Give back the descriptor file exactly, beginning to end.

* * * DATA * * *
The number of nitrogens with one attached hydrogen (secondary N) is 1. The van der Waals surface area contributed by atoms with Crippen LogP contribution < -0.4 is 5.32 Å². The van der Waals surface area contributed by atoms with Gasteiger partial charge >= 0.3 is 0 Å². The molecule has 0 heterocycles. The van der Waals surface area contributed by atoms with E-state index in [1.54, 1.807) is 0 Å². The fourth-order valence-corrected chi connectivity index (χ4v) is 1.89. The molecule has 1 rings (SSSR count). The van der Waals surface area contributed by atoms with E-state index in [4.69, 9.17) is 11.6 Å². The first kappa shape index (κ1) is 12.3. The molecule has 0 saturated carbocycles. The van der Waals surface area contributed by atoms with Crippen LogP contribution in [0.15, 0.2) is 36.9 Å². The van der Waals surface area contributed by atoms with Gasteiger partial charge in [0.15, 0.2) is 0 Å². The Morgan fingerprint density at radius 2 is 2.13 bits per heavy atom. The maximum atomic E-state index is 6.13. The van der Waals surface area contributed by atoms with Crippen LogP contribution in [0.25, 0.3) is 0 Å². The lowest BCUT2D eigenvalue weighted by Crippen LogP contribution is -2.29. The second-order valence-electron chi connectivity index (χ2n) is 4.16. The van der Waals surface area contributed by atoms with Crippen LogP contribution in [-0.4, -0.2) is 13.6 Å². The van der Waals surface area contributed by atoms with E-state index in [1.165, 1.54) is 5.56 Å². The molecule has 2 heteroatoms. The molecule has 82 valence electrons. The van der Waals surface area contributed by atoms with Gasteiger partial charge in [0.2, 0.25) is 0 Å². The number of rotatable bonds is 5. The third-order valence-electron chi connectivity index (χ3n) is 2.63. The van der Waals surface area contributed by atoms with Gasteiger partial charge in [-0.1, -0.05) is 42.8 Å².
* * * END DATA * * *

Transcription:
The number of nitrogens with one attached hydrogen (secondary N) is 1. The van der Waals surface area contributed by atoms with Crippen LogP contribution < -0.4 is 5.32 Å². The van der Waals surface area contributed by atoms with Gasteiger partial charge >= 0.3 is 0 Å². The molecule has 0 heterocycles. The van der Waals surface area contributed by atoms with E-state index in [1.54, 1.807) is 0 Å². The fourth-order valence-corrected chi connectivity index (χ4v) is 1.89. The molecule has 1 rings (SSSR count). The van der Waals surface area contributed by atoms with E-state index in [4.69, 9.17) is 11.6 Å². The first kappa shape index (κ1) is 12.3. The molecule has 0 saturated carbocycles. The van der Waals surface area contributed by atoms with Crippen LogP contribution in [0.15, 0.2) is 36.9 Å². The van der Waals surface area contributed by atoms with Gasteiger partial charge in [0.15, 0.2) is 0 Å². The Morgan fingerprint density at radius 2 is 2.13 bits per heavy atom. The maximum atomic E-state index is 6.13. The van der Waals surface area contributed by atoms with Crippen LogP contribution in [0.25, 0.3) is 0 Å². The lowest BCUT2D eigenvalue weighted by Crippen LogP contribution is -2.29. The second-order valence-electron chi connectivity index (χ2n) is 4.16. The van der Waals surface area contributed by atoms with Crippen LogP contribution in [-0.4, -0.2) is 13.6 Å². The van der Waals surface area contributed by atoms with E-state index in [1.165, 1.54) is 5.56 Å². The molecule has 2 heteroatoms. The molecule has 82 valence electrons. The van der Waals surface area contributed by atoms with Gasteiger partial charge in [0.2, 0.25) is 0 Å². The number of rotatable bonds is 5. The third-order valence-electron chi connectivity index (χ3n) is 2.63. The van der Waals surface area contributed by atoms with Gasteiger partial charge in [-0.1, -0.05) is 42.8 Å².